Wednesday, November 30, 2005
On this day:

Where did all the gouging go?

From today's Birmingham News:

The average cost of gasoline has dropped a record 84 cents a gallon within the past two months, driving prices as low as $1.94 in the Birmingham area Tuesday.

The cost of a gallon of regular unleaded gasoline has dropped 45 cents in the past month, also possibly a record, said Clay Ingram, spokesman for the American Automobile Association-Alabama. ...

Statewide, the average price of a gallon of unleaded stood at $2.11 on Tuesday.
Travel analysts predict the price will continue to drop - at least through January.

Crude oil prices are falling because of strong production with only a few oil refineries on the Gulf Coast still off line, Ingram said. ...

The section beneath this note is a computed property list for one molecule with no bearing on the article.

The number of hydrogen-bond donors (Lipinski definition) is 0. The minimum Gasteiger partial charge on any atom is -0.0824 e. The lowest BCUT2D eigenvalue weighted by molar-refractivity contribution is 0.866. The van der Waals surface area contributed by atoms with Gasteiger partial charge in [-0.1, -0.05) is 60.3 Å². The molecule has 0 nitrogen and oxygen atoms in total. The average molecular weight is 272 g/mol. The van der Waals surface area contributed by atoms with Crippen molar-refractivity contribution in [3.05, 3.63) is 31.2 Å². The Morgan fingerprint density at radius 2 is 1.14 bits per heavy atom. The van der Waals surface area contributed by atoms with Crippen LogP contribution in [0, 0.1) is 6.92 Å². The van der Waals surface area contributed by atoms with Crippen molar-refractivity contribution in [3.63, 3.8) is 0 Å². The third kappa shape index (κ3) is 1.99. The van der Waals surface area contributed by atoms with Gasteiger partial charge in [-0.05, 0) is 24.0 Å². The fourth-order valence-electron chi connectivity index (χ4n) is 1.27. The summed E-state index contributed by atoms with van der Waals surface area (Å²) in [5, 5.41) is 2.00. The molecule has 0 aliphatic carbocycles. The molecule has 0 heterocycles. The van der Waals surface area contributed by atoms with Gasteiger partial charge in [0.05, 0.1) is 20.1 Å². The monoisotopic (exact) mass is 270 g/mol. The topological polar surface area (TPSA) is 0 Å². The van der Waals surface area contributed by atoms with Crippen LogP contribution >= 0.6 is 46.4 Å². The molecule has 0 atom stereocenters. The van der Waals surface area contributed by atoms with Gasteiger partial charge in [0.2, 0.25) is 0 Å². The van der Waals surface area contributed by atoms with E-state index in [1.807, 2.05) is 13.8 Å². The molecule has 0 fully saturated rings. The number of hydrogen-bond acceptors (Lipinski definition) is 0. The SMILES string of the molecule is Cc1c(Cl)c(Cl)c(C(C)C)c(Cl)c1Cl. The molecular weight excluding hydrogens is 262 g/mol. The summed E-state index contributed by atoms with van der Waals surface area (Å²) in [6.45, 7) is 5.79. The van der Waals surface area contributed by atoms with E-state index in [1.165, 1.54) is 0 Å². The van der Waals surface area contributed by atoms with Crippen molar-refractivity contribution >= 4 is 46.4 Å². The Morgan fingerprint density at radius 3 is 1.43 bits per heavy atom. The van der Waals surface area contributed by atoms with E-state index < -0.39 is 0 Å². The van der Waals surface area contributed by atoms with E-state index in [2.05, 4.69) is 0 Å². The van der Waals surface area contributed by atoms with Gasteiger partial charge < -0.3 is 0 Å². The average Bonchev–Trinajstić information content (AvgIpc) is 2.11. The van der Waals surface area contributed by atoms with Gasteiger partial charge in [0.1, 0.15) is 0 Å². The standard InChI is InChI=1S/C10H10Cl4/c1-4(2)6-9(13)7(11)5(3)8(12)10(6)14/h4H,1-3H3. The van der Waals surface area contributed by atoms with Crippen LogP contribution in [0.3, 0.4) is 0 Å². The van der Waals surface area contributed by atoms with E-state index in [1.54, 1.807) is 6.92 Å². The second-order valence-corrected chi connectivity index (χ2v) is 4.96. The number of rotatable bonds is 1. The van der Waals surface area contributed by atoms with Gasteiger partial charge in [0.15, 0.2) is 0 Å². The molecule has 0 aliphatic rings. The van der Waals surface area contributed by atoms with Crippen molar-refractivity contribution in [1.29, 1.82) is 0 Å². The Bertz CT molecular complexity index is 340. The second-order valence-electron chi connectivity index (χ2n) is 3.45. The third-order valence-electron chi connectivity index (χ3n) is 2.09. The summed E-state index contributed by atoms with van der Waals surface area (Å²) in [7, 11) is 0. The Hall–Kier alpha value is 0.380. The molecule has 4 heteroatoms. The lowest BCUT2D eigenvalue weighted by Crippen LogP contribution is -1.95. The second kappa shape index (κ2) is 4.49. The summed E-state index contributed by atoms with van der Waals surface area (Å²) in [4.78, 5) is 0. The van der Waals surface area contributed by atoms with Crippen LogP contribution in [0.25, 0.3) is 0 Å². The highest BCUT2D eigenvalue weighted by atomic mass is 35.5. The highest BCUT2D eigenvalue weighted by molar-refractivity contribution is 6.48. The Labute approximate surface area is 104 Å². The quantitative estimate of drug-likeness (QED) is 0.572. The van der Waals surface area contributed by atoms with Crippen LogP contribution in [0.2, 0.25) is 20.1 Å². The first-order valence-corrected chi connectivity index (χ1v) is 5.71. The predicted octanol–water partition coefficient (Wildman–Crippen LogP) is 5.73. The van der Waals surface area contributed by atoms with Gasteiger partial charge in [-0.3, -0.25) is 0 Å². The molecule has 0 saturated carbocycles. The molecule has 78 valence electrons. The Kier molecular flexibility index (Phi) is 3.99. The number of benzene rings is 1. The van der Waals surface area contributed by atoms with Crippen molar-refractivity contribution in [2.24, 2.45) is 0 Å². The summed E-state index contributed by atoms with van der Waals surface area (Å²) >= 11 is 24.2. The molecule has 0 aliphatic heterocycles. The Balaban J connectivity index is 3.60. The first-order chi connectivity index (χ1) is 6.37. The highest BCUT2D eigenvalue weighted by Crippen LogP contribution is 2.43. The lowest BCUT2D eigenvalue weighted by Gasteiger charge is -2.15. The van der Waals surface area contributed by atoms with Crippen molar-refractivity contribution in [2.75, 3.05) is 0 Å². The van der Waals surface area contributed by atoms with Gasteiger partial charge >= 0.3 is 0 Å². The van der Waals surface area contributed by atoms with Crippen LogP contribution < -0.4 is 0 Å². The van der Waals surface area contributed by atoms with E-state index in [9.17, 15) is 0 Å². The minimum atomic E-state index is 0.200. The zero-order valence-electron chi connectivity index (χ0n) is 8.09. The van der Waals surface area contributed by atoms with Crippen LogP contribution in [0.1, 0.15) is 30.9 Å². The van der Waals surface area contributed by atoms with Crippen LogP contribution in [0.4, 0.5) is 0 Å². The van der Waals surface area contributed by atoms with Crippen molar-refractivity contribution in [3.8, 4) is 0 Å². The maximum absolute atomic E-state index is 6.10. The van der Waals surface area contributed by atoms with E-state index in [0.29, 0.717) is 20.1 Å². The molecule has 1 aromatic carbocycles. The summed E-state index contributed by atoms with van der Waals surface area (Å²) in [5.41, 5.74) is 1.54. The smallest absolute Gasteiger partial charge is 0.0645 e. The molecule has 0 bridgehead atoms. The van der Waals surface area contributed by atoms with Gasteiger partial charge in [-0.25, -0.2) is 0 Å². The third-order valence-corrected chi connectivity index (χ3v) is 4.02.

AAA has found that demand is 2 percent lower this year than it was at this time last year. Consumer demand, based on total sales nationally, usually rises about 2 percent a year.

"That's a 4 percent swing," Ingram said. "Which is very significant and really the reason we have seen the price drop as much as it has." ...

Competition is the key, Ingram said: "Buy the cheapest gas you can find and that will help get the price down," Ingram said.

In September, Mr. Ingram gave his support to legislation that would make price-gouging a felony in Alabama. So, if gas stations were gouging back in September, why is it safe to say that they aren't gouging now?

I think that Ingram answered that question: competition.

But, the level of competition hasn't changed since September. There were roughly the same number of gas stations then as there are now. They were just as hungry for customers then as they are now. If we assume that competition is enough to prevent gas station owners from gouging now, then how is it logical to say that retail gas prices in September were indicative of price-gouging, rather than a reflection of greater market uncertainties and risks? Hmmmm?